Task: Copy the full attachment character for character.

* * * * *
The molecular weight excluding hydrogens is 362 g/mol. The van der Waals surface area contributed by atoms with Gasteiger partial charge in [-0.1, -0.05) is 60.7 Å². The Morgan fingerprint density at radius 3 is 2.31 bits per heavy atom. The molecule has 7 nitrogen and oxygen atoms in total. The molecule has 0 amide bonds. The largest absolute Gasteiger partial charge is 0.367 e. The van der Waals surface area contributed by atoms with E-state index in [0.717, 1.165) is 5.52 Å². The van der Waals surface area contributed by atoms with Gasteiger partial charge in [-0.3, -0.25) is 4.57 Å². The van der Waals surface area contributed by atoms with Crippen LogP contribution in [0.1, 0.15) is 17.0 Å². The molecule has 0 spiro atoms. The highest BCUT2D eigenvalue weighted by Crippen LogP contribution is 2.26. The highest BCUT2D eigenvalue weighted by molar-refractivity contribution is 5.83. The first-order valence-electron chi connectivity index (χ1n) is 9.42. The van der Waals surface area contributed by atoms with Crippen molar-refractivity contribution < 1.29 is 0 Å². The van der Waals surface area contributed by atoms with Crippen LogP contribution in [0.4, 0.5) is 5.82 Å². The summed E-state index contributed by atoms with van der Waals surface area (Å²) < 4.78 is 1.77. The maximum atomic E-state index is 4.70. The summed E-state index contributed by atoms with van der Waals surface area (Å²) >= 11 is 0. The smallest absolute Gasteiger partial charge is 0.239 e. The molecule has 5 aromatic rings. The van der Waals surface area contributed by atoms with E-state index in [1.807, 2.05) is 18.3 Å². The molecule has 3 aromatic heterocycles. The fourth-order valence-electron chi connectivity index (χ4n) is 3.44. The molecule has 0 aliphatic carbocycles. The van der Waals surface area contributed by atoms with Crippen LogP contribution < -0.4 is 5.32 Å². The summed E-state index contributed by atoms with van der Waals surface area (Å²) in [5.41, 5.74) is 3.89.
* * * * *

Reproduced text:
The molecular weight excluding hydrogens is 362 g/mol. The van der Waals surface area contributed by atoms with Gasteiger partial charge in [-0.1, -0.05) is 60.7 Å². The Morgan fingerprint density at radius 3 is 2.31 bits per heavy atom. The molecule has 7 nitrogen and oxygen atoms in total. The molecule has 0 amide bonds. The largest absolute Gasteiger partial charge is 0.367 e. The van der Waals surface area contributed by atoms with E-state index in [0.717, 1.165) is 5.52 Å². The van der Waals surface area contributed by atoms with Gasteiger partial charge in [-0.3, -0.25) is 4.57 Å². The van der Waals surface area contributed by atoms with Crippen LogP contribution in [0.1, 0.15) is 17.0 Å². The molecule has 0 spiro atoms. The highest BCUT2D eigenvalue weighted by Crippen LogP contribution is 2.26. The highest BCUT2D eigenvalue weighted by molar-refractivity contribution is 5.83. The first-order valence-electron chi connectivity index (χ1n) is 9.42. The van der Waals surface area contributed by atoms with Crippen molar-refractivity contribution < 1.29 is 0 Å². The van der Waals surface area contributed by atoms with Crippen LogP contribution in [0.4, 0.5) is 5.82 Å². The summed E-state index contributed by atoms with van der Waals surface area (Å²) < 4.78 is 1.77. The maximum atomic E-state index is 4.70. The summed E-state index contributed by atoms with van der Waals surface area (Å²) >= 11 is 0. The smallest absolute Gasteiger partial charge is 0.239 e. The molecule has 5 aromatic rings. The van der Waals surface area contributed by atoms with E-state index in [1.807, 2.05) is 18.3 Å². The molecule has 3 aromatic heterocycles. The fourth-order valence-electron chi connectivity index (χ4n) is 3.44. The molecule has 0 aliphatic carbocycles. The van der Waals surface area contributed by atoms with Crippen LogP contribution < -0.4 is 5.32 Å². The summed E-state index contributed by atoms with van der Waals surface area (Å²) in [5.41, 5.74) is 3.89.